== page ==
America Faces Multi-Front Proxy Warfare

America Faces Multi-Front Proxy Warfare
The USS Carney in the Mediterranean Sea on Oct. 23, 2018. (Mass Communication Spc. 1st Class Ryan U. Kledzik/U.S. Naval Forces Europe–Africa via AP)
Austin Bay
10/25/2023
Updated:
10/26/2023
0:00
Commentary

Defeat in detail, a classic military stratagem, occurs when a comparatively weaker combatant secures victory over a more powerful opponent through the piecemeal destruction of the stronger force. The weaker combatant never lets the stronger adversary bring all of its power to bear.

Bit by bit, the piecemeal attrition degrades the strong to the point that the once-powerful retreats.

Israel faces a three-front war with Iranian proxies. Hamas in Gaza, its kin on the West Bank, and Hezbollah in Lebanon are Iranian proxy armies—armed, trained, and paid by Tehran’s ayatollah regime. Hamas and its allies man the southern (Gaza) and eastern (West Bank) fronts. Hezbollah mans the north (Lebanon).

Israel’s fourth front with Iran, a war involving ballistic missiles and potentially nuclear weapons, isn’t proxy. It’s Armageddon. Don’t dismiss this. For decades, the ayatollahs have called tiny Israel a “one-bomb state.”

Israel is small in size and lacks territorial strategic depth—which means it has no room to retreat. However, with its high-tech forces, high morale, and just will to win, I think Israel can handle its local three-front war and deter the terrible fourth front, especially if the United States provides unswerving support.

To the exasperation of Israel’s enemies, especially Iran, U.S. military and economic power give Israel immense strategic depth.

However, there’s emerging evidence the Iran–China–Russia axis has set a defeat in detail trap for the United States.

Since Oct. 18, the Islamic Resistance of Iraq (an Iranian proxy) has launched drone and rocket attacks on U.S. forces and assets in Iraq and Syria. So, call that the Iraq–Syria proxy front. Iranian forces in the Persian Gulf, on the Gulf’s littoral, and in the Arabian Sea have also increased activity. They aren’t proxies per se, but this is another front that requires the presence of U.S. and allied air and naval forces to deter. What does the United States do if Iran decides to close the Strait of Hormuz to oil tanker traffic?

On Oct. 19, the USS Carney, a Navy guided-missile destroyer on patrol in the northern Red Sea, shot down several missiles and drones launched by Houthi rebels in Yemen. The Houthis are a major Iranian proxy army. The Pentagon said the Houthi missiles and drones weren’t targeting the Carney. Israel was the likely target.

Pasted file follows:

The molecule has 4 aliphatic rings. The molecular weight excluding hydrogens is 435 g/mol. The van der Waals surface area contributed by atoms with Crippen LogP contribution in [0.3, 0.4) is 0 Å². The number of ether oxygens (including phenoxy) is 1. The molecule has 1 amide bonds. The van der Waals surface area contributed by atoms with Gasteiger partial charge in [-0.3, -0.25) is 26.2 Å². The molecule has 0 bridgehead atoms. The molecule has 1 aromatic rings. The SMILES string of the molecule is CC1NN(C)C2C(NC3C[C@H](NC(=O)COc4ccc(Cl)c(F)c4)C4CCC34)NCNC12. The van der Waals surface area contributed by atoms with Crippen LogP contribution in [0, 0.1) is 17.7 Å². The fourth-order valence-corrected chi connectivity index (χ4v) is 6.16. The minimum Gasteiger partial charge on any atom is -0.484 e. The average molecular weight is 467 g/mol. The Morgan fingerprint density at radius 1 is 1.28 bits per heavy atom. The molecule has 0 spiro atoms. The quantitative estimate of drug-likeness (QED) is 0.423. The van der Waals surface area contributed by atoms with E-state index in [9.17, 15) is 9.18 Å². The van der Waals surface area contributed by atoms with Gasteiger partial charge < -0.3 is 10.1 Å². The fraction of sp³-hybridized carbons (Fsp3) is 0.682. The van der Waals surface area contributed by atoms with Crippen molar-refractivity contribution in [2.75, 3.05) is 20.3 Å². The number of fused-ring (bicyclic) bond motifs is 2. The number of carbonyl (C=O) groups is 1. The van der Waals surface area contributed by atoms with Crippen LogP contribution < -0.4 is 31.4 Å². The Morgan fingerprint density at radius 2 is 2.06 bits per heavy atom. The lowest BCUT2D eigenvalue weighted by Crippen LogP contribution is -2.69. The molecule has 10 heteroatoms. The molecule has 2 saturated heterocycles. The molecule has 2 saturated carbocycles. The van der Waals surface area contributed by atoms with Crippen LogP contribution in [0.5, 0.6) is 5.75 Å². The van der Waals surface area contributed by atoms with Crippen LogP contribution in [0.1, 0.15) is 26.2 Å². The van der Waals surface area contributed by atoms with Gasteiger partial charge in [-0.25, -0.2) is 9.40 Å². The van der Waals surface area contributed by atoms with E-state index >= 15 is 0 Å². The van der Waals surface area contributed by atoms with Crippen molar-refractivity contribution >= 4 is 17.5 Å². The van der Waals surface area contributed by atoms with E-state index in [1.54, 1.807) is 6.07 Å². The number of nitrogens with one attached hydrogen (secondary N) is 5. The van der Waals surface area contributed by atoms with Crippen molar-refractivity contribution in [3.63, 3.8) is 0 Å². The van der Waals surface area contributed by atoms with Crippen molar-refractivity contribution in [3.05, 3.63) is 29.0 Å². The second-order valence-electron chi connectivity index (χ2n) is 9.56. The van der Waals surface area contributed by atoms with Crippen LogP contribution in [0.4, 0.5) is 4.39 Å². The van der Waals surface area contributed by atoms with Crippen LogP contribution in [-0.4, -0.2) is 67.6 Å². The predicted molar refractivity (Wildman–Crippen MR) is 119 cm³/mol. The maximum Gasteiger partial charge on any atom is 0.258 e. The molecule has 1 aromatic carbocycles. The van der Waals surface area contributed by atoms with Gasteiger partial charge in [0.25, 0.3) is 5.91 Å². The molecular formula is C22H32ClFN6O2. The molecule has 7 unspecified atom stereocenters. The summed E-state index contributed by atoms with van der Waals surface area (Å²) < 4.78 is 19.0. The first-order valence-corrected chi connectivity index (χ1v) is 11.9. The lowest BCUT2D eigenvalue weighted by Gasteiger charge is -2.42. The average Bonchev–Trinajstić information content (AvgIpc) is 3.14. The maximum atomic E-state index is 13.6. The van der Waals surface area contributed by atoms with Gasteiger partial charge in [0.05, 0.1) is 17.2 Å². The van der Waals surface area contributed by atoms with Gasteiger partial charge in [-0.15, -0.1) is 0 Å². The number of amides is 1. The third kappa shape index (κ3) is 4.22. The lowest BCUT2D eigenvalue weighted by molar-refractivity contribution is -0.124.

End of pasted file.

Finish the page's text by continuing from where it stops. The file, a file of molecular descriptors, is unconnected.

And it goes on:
Red Sea Front? Here’s the bigger picture: The United States took military action to defend Israel from a proxy attack. Guided-missile warships carry a limited number of offensive and defensive missiles. A drone and missile “swarm” attack by a proxy force could deplete a warship’s missile magazine and leave it vulnerable to a coup de grâce.

Such an attack amounts to a tactical defeat in detail—the powerful ship lacks ammunition.

Communist China is no proxy force; it’s an Iranian ally that benefits from a distracted United States. Confrontations between Chinese and Filipino vessels have increased in the past four months. China’s probes of Taiwan and interceptions of U.S. aircraft are increasingly aggressive.

China is testing U.S. responses. Beijing wonders if the United States can fight “two simultaneous wars” in widely separated geopolitical theaters. Two wars at once was a Cold War requirement, but the United States no longer has the Cold War military structure.

Could an enemy proxy wage war in the United States? Customs and Border Protection (CBP) issued a warning on Oct. 20 that said Gaza may serve “as a catalyst for violent actors.”

My guess is that CBP is focusing on lone-wolf terrorists. In fiscal year 2023, CBP apprehended 736 known or suspected terrorists (KST) along the southern and northern continental U.S. borders. That means that they were on terror watch lists. However, there were 1.7 million illegal migrant gotaways. If 2 or 3 out of 1,000 gotaways are KSTs, that’s 3,000 to 5,000 violent enemies infiltrating the U.S. homefront.

A sobering thought. Perhaps, we need to train and equip national guard and police forces to identify and destroy terror cells preparing to launch Hamas-style atrocity attacks in the United States—potentially in concert with Iranian, Chinese, and Russian international aggression.

After all, distractions can lead to defeat in detail.

Views expressed in this article are opinions of the author and do not necessarily reflect the views of The Epoch Times.
Austin Bay is a colonel (ret.) in the U.S. Army Reserve, author, syndicated columnist, and teacher of strategy and strategic theory at the University of Texas–Austin. His latest book is “Cocktails from Hell: Five Wars Shaping the 21st Century.”
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